CPT has joined Microsoft competitors in criticizing the software giant for practices they say are anticompetitive. The organization is planning a conference, to be held in Washington, D.C., in mid November, that will include participation by two of Microsoft's biggest competitors and critics--Sun Microsystems chief executive Scott McNealy and Netscape Communications general counsel Roberta Katz--as well as former federal trade commissioner Christine Varney.
"We want to sit down with them and understand what their concerns are and share with them information that demonstrates that the [software] industry is one of the most competitive, pro-consumer industries in the world," said Microsoft spokesman Mark Murry. "We're concerned that they may not have the full benefit of all the information as they embark on this conference."
Murry added that Microsoft had not yet decided whether it would attend the conference, slated for November 13 and 14. The company said that, in any event, chairman and chief executive Bill Gates would be unable to attend. "We're not going to make any decision until we've had a chance to talk with them and hear their concerns," Murray said.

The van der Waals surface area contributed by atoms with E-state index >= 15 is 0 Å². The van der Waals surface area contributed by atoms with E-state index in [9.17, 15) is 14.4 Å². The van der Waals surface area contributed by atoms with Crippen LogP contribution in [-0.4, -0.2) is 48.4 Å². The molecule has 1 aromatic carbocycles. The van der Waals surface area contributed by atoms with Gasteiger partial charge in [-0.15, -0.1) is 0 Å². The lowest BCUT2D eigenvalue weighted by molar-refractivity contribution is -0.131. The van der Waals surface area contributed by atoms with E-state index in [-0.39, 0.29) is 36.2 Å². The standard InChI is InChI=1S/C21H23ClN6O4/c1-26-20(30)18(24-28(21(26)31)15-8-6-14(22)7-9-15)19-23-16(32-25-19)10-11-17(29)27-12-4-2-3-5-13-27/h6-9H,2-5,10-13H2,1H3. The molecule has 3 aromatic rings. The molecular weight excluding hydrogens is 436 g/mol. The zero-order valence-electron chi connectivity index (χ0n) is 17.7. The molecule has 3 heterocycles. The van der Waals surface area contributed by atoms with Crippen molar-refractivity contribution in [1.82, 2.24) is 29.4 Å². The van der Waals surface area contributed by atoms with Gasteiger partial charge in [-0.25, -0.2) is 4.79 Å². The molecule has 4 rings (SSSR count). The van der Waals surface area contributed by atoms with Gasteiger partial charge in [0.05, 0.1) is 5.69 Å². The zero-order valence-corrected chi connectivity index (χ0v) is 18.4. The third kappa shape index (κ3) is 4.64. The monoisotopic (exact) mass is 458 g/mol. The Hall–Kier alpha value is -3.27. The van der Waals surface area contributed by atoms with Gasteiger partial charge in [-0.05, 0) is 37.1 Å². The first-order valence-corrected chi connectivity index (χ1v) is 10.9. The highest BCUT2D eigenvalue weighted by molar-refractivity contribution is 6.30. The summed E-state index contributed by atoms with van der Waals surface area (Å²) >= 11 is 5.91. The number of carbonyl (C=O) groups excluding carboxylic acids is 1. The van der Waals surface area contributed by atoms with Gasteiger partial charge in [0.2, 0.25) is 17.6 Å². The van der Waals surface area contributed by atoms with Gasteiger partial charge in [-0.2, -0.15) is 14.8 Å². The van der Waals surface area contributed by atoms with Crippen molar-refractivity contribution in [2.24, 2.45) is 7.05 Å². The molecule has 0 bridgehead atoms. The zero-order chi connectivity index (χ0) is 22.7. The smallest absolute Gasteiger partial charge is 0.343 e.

In addition to criticism leveled at Microsoft by CPT and the company's competitors, the Justice Department and six state attorneys general also are looking into various aspects of Microsoft's business practices. The company faces scrutiny on a number of fronts, including its $425 million acquisition of WebTV, its $150 million investment in Apple Computer, plans to integrate its browser into its next generation operating system, and its decision to give away its browser, Internet Explorer, for free.
In addition to meeting with Microsoft representatives on Thursday, CPT executive director James Love said he will send a letter to the Justice Department asking that it officially launch an investigation specifically examining Explorer. CPT has been gathering signatures for a letter it has been circulating regarding the matter. Love said today he has collected some 1,500 signatures so far.